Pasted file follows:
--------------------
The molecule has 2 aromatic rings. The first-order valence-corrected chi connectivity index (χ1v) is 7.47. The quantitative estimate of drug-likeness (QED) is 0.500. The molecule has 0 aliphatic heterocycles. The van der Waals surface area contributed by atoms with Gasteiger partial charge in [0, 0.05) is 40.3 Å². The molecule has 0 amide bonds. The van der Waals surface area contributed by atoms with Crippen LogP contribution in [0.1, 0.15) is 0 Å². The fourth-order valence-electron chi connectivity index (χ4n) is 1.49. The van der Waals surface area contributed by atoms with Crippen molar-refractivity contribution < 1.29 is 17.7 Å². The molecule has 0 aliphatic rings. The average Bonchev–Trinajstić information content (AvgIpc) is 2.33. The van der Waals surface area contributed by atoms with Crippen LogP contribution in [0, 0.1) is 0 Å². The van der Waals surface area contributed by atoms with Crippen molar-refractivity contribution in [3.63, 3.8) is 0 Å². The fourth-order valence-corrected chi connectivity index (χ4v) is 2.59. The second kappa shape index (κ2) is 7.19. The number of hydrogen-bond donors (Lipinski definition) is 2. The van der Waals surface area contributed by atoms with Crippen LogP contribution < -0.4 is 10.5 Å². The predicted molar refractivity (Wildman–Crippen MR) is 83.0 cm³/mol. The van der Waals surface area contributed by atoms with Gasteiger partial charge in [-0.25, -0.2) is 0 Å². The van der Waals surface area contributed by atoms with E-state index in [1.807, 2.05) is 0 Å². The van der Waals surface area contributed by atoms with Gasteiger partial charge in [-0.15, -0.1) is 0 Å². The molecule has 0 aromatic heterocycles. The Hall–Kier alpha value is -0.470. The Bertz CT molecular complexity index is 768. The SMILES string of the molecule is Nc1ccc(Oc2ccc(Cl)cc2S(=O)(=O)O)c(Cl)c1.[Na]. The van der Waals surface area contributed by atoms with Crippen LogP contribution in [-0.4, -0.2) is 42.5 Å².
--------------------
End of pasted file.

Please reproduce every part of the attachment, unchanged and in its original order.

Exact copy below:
The molecule has 2 aromatic rings. The first-order valence-corrected chi connectivity index (χ1v) is 7.47. The quantitative estimate of drug-likeness (QED) is 0.500. The molecule has 0 aliphatic heterocycles. The van der Waals surface area contributed by atoms with Gasteiger partial charge in [0, 0.05) is 40.3 Å². The molecule has 0 amide bonds. The van der Waals surface area contributed by atoms with Crippen LogP contribution in [0.1, 0.15) is 0 Å². The fourth-order valence-electron chi connectivity index (χ4n) is 1.49. The van der Waals surface area contributed by atoms with Crippen molar-refractivity contribution < 1.29 is 17.7 Å². The molecule has 0 aliphatic rings. The average Bonchev–Trinajstić information content (AvgIpc) is 2.33. The van der Waals surface area contributed by atoms with Crippen LogP contribution in [0, 0.1) is 0 Å². The van der Waals surface area contributed by atoms with Crippen molar-refractivity contribution in [3.63, 3.8) is 0 Å². The fourth-order valence-corrected chi connectivity index (χ4v) is 2.59. The second kappa shape index (κ2) is 7.19. The number of hydrogen-bond donors (Lipinski definition) is 2. The van der Waals surface area contributed by atoms with Crippen LogP contribution < -0.4 is 10.5 Å². The predicted molar refractivity (Wildman–Crippen MR) is 83.0 cm³/mol. The van der Waals surface area contributed by atoms with Gasteiger partial charge in [-0.25, -0.2) is 0 Å². The van der Waals surface area contributed by atoms with E-state index in [1.807, 2.05) is 0 Å². The van der Waals surface area contributed by atoms with Gasteiger partial charge in [-0.15, -0.1) is 0 Å². The molecule has 0 aromatic heterocycles. The Hall–Kier alpha value is -0.470. The Bertz CT molecular complexity index is 768. The SMILES string of the molecule is Nc1ccc(Oc2ccc(Cl)cc2S(=O)(=O)O)c(Cl)c1.[Na]. The van der Waals surface area contributed by atoms with Crippen LogP contribution in [-0.4, -0.2) is 42.5 Å².